Money – or lack of it – is a very hot topic these days. As the Western World teeters on the brink of a recession (dare I day depression?) a wave of panic at having less money than before is sweeping over most of us.
As a rule North Americans talk about money, and people who have money, much more than French people.
In Canada this summer, I couldn’t help but notice that North American society evaluates an individual’s worth on ludicrous criteria; weight loss success for one, wealth for another. The same reverent, stars-in-their-eyes tone is used for discussing both these facets of the North American dream.
Don’t get me wrong; I’m not saying that wealthy people don’t deserve respect. What I am saying is that, unlike North American society would sometimes have us believe, the wealthy don’t earn that respect for their bank balance alone.
In a society that was built largely on immigration I can see how the wealth = worth equation came into being.
Let’s face it, the bulk of immigrants to North America were not moneyed aristocrats. Mine were dirt poor scullery maids and the like who had nothing to lose. A miserable job, no money, and no hope of change was the best motivation for risking a perilous sea voyage and trying to carve out a new life in a rough new world.
In North America, the new arrivals found the playing field was far more level than back in Europe. They were a pragmatic bunch, and stripped of titles, families, and history, the simplest way of measuring a person’s success (or failure) in the New World quickly became the amount of money they amassed.
As is still the case today, in North America even people who became wealthy through somewhat nefarious means (think claim jumpers back then, leaky-condo developers now) were still granted grudging respect for the fact that they had come out on top. Survival of the fittest wasn’t an abstract concept.
However, two to three generations after my ancestors emigrated from Europe to Canada, I can no longer buy this belief that the wealthy have somehow acquired personal worth along with their scheckles.
While hard work can lead to material wealth, it doesn’t always. I am also convinced that Lady Luck has a lot more to do with becoming rich than many would have us believe. Also, this overly simplistic wealth = worth assumption doesn’t take into account people who, for example, spend their lives obsessively amassing money but neglect their children. Such a life is a failure in my book, no matter what the bank account says.
Here in France, wealthy people are not worshipped. If anything they are regarded with un peu of suspicion. In France, significant monetary wealth is a tip-off that the person in question has likely been neglecting the truly important things in life.
I would go as far to say that in France the wealthy are, if anything, pitied. The French seem to associate big time moola with intellectual starvation. After all, if someone is spending so much time and mental energy nurturing money they clearly don’t have sufficient time to enjoy stimulating conversations with friends, fall passionately in love, reflect quietly about a good book or a riveting philosophical debate…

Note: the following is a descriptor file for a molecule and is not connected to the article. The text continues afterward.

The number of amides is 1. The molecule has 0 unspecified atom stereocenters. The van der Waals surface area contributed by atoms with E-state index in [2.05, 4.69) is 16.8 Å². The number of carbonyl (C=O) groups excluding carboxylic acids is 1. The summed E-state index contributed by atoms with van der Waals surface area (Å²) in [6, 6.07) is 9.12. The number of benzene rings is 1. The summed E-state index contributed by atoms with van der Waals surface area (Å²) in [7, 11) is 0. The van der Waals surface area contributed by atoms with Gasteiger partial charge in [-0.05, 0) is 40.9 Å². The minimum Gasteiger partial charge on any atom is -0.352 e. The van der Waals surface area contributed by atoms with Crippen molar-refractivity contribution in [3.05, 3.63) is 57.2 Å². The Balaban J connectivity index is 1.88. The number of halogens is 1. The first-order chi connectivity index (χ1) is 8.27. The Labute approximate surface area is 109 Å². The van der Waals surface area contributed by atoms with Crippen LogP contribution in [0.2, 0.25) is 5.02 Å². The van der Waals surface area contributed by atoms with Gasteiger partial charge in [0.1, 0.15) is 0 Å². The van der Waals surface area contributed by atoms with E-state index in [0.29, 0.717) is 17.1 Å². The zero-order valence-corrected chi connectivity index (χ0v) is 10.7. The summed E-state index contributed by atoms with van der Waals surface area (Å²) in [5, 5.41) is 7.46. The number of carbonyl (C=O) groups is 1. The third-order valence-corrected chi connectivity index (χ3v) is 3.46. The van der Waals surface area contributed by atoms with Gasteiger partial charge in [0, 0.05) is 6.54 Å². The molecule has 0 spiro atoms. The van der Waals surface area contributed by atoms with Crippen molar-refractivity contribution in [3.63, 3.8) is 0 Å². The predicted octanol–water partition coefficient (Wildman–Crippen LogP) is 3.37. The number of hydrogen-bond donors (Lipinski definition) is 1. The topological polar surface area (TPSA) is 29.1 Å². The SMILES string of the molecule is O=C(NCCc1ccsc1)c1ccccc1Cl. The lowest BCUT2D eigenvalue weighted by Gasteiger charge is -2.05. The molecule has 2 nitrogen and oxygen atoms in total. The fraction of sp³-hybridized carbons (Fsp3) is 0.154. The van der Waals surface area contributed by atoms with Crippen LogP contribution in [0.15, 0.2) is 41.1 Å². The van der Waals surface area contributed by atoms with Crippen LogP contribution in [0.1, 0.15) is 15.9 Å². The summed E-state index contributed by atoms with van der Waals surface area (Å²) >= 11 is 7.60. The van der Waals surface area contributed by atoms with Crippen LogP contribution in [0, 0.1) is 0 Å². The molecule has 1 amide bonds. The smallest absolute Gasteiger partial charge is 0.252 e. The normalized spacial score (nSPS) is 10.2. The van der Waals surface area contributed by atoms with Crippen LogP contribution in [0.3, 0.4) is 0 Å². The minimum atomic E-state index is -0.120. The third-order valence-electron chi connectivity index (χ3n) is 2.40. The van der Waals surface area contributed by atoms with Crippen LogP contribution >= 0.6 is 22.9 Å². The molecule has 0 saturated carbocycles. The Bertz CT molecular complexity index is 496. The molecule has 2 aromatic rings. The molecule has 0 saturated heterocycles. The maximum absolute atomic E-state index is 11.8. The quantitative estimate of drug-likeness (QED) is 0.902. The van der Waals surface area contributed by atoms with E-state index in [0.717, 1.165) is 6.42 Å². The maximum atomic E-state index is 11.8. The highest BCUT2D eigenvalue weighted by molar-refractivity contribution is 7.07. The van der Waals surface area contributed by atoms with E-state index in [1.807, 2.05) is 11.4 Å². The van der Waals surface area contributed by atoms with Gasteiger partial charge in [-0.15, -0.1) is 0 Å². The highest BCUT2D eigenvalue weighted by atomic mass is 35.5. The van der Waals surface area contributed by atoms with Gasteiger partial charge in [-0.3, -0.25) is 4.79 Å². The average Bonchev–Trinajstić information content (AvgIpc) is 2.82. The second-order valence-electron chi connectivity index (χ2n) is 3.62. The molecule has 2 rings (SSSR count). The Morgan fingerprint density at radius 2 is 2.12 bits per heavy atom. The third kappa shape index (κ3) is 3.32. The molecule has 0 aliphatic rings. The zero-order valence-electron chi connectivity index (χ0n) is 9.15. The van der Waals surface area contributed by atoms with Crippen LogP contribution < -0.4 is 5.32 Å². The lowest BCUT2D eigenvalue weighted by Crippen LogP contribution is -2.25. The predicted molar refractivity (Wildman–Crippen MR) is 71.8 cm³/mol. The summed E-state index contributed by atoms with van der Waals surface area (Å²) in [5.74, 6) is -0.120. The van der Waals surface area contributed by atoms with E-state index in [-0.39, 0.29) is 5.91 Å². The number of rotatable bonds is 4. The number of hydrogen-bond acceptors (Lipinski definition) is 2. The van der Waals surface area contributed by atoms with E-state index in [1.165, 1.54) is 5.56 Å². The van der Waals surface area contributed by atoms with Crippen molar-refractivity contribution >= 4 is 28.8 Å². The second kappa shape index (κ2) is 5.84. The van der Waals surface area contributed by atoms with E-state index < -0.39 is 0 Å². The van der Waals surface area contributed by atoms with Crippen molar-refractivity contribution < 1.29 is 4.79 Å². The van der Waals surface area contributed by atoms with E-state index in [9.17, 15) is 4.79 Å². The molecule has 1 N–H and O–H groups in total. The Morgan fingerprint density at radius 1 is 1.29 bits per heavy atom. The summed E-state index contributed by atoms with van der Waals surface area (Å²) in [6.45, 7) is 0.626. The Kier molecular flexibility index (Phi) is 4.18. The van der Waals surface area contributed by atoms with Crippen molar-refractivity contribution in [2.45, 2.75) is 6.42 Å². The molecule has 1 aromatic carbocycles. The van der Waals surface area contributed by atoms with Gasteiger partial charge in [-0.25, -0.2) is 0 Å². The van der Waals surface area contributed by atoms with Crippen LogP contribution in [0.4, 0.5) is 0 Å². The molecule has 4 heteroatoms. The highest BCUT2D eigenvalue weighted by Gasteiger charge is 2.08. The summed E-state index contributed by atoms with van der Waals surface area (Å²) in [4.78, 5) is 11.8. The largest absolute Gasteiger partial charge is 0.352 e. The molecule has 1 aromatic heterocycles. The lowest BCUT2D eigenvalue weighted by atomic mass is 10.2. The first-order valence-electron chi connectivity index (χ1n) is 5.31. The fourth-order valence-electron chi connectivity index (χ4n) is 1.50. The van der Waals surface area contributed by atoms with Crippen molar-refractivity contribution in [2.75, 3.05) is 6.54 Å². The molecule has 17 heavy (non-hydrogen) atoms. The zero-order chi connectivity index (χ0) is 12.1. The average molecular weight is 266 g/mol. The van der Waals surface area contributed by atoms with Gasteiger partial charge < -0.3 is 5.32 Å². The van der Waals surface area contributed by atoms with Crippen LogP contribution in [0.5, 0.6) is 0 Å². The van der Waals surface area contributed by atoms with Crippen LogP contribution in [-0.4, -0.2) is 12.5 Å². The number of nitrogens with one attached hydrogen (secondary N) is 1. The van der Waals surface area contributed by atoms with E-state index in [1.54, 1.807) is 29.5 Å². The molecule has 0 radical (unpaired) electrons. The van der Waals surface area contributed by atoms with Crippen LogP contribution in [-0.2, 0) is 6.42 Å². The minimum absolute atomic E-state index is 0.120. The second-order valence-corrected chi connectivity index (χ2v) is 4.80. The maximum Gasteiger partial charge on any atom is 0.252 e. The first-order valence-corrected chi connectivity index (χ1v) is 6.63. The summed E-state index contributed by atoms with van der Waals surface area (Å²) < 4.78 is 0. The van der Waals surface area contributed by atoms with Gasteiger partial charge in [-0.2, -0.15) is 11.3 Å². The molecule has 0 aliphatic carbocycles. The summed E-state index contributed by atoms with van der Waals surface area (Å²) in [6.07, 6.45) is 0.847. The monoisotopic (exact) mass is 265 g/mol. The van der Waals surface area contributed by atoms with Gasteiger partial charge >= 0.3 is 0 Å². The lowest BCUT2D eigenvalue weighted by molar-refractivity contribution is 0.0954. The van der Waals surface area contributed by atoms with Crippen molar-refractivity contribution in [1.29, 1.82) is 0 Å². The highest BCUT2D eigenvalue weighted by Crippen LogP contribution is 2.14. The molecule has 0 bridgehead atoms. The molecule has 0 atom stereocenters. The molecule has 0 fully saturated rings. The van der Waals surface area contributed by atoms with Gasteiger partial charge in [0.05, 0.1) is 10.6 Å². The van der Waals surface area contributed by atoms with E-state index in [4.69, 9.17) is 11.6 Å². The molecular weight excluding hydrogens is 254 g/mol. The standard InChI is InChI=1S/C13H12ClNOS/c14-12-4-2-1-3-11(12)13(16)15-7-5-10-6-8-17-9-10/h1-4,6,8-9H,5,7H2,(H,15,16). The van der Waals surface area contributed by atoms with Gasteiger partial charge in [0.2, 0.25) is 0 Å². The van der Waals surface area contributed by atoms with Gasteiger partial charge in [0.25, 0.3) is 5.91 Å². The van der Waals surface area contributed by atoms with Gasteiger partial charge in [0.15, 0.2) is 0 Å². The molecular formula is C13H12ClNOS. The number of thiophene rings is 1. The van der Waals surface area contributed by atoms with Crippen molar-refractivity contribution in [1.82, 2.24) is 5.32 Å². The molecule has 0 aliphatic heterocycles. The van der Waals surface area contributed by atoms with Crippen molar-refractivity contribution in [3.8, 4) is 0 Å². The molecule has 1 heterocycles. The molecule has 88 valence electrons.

The fact that wealth is given very little respect here in France is one of the main reasons why there is a lot less conspicuous consumption i.e. big cars, McMansions, obvious brand name clothing, etc. than back in North America. Make no mistake about it – there are certainly a good percentage of wealthy people, especially in towns such as Beaune – but the whole thing is kept very subdued.
As one of my close French friends, who sometimes struggles like many of us to make the ends meet at the end of the month, says, “Sure it would be nice to have a lot of money, but as long as I have enough to be able to have people over for meals and a roof over my head I’ll be happy. It’s just not something I think about very much.”
However, this distinctly French lack of respect towards money almost made me crazy at first.
When we arrived in Burgundy four years ago, I couldn’t believe the differences between the French banks and our bank back home in Canada. At the time, the Canadian banks were literally throwing low-interest mortgage loans at us as well as proposing (and approving) huge lines of credit. Franck and I went to Beaune to take out a small mortgage for La Maison de la Vieille Vigne, blissfully assuming it would be a cake walk.
Ah, mais non.
Five months later we had been turned away from every bank in Beaune except one. The bankers in France seemed supremely disinterested in approving loans, or in fact lifting so much as a finger to help someone get a small business off the ground. While this attitude doubtlessly contributes to the social stagnancy that remains a problem in Europe, it certainly forces French people turn their attentions elsewhere than making a quick buck.
And while what I’m going to write next will doubtless illustrate my meager grasp of micro- economic principles, I do have to wonder whether this insatiable thirst for wealth in North America – of both the banks who cashed in on the real estate boom like sharks in a feeding frenzy, and the people who overextended themselves with delusions of becoming real estate magnates- isn’t partly responsible for the current economic crisis.
After pitching our vacation rental project to French bankers they more often than not just looked at us with bemusement over steepled fingers.
“But why do you want to do this?” they kept asking us.
Finally I broke down and stated the obvious, “To make money, of course.”
At this point, one of the bankers shrugged eloquently and swiveled around in his office chair. He picked up something off the floor behind him.
“Take this,” he said, handing us a bottle of Premier Cru from one of Pommard’s best winemakers. “I can’t help you with the loan, but enjoy this bottle of my client’s wine. After a glass or two the loan just won’t seem to matter as much.”
And you know what? He was right.